Facebook settles with FTC on privacy charges

The Federal Trade Commission has accepted a settlement with Facebook over charges that the social network deceived consumers by telling them they could keep their information online private, then repeatedly allowing it to be made public.
 
As part of the settlement, first announced last November, Facebook will be required to take multiple steps in order to ensure that it keeps its promises, including giving users prominent notice and obtaining their express consent before sharing their information in a manner that exceeds the users’ privacy settings. In addition, Facebook must maintain a comprehensive privacy program to protect users’ information and obtain biennial privacy audits from a third party.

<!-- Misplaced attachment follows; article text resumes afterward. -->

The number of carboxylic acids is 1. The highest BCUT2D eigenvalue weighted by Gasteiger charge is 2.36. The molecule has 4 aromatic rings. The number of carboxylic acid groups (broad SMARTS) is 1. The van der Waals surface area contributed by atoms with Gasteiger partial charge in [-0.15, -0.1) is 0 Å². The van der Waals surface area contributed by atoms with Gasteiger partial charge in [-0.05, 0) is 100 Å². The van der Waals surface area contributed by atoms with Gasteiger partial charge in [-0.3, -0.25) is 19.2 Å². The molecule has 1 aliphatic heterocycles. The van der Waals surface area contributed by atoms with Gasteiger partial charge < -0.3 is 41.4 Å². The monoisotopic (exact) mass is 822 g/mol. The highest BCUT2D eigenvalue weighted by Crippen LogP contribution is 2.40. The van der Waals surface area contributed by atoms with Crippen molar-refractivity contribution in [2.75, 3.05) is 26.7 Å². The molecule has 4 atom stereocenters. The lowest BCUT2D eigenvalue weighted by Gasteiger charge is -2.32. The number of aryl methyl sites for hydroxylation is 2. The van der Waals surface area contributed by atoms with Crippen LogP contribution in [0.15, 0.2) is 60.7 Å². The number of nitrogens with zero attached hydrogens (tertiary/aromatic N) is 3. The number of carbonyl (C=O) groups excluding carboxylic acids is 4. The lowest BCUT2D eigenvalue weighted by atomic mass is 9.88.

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The settlement is the second in as many days. Yesterday, the FTC accepted a settlement from Google for $22.5 million over charges that the search leader misinformed users of Apple’s Safari browser how cookies used by Google Plus, the company’s social network, affected users’ privacy.
 
"We are pleased that the settlement, which was announced last November, has received final approval,” said a Facebook spokesman in an emailed statement to The Hill.